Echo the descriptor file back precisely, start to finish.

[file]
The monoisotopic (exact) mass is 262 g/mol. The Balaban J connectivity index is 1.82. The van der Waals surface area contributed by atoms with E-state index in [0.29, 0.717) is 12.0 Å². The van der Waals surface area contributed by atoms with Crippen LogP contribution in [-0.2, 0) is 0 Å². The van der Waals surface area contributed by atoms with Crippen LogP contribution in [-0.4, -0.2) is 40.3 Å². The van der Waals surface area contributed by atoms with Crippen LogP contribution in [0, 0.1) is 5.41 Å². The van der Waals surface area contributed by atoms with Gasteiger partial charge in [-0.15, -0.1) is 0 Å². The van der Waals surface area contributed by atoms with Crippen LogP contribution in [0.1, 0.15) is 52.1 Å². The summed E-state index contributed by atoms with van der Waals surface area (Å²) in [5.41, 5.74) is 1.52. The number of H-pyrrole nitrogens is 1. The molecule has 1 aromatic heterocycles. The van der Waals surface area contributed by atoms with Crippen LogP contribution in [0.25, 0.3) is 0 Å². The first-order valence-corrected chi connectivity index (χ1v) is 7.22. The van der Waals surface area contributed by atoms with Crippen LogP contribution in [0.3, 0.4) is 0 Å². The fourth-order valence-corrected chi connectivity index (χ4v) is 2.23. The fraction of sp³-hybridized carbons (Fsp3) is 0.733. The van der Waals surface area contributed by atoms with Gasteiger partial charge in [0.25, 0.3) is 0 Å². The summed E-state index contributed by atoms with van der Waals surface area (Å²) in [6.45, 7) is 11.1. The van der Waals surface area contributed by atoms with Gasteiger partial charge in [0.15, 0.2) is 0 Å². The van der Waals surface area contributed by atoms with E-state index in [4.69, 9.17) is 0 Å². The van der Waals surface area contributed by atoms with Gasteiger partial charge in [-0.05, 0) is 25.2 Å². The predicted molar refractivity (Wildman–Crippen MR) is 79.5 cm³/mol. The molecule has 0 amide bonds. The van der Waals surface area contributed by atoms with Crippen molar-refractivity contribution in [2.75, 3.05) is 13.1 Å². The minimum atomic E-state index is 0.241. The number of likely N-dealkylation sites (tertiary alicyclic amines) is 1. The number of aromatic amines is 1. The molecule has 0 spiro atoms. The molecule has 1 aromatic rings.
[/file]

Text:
The monoisotopic (exact) mass is 262 g/mol. The Balaban J connectivity index is 1.82. The van der Waals surface area contributed by atoms with E-state index in [0.29, 0.717) is 12.0 Å². The van der Waals surface area contributed by atoms with Crippen LogP contribution in [-0.2, 0) is 0 Å². The van der Waals surface area contributed by atoms with Crippen LogP contribution in [-0.4, -0.2) is 40.3 Å². The van der Waals surface area contributed by atoms with Crippen LogP contribution in [0, 0.1) is 5.41 Å². The van der Waals surface area contributed by atoms with Gasteiger partial charge in [-0.15, -0.1) is 0 Å². The van der Waals surface area contributed by atoms with Crippen LogP contribution in [0.1, 0.15) is 52.1 Å². The summed E-state index contributed by atoms with van der Waals surface area (Å²) in [5.41, 5.74) is 1.52. The number of H-pyrrole nitrogens is 1. The molecule has 1 aromatic heterocycles. The van der Waals surface area contributed by atoms with Crippen LogP contribution in [0.25, 0.3) is 0 Å². The first-order valence-corrected chi connectivity index (χ1v) is 7.22. The van der Waals surface area contributed by atoms with Crippen LogP contribution in [0.3, 0.4) is 0 Å². The fourth-order valence-corrected chi connectivity index (χ4v) is 2.23. The fraction of sp³-hybridized carbons (Fsp3) is 0.733. The van der Waals surface area contributed by atoms with Gasteiger partial charge in [0.25, 0.3) is 0 Å². The summed E-state index contributed by atoms with van der Waals surface area (Å²) in [6.45, 7) is 11.1. The van der Waals surface area contributed by atoms with Gasteiger partial charge in [0.15, 0.2) is 0 Å². The van der Waals surface area contributed by atoms with E-state index in [4.69, 9.17) is 0 Å². The van der Waals surface area contributed by atoms with Gasteiger partial charge in [-0.05, 0) is 25.2 Å². The predicted molar refractivity (Wildman–Crippen MR) is 79.5 cm³/mol. The molecule has 0 amide bonds. The van der Waals surface area contributed by atoms with Crippen molar-refractivity contribution in [2.75, 3.05) is 13.1 Å². The minimum atomic E-state index is 0.241. The number of likely N-dealkylation sites (tertiary alicyclic amines) is 1. The number of aromatic amines is 1. The molecule has 0 spiro atoms. The molecule has 1 aromatic rings.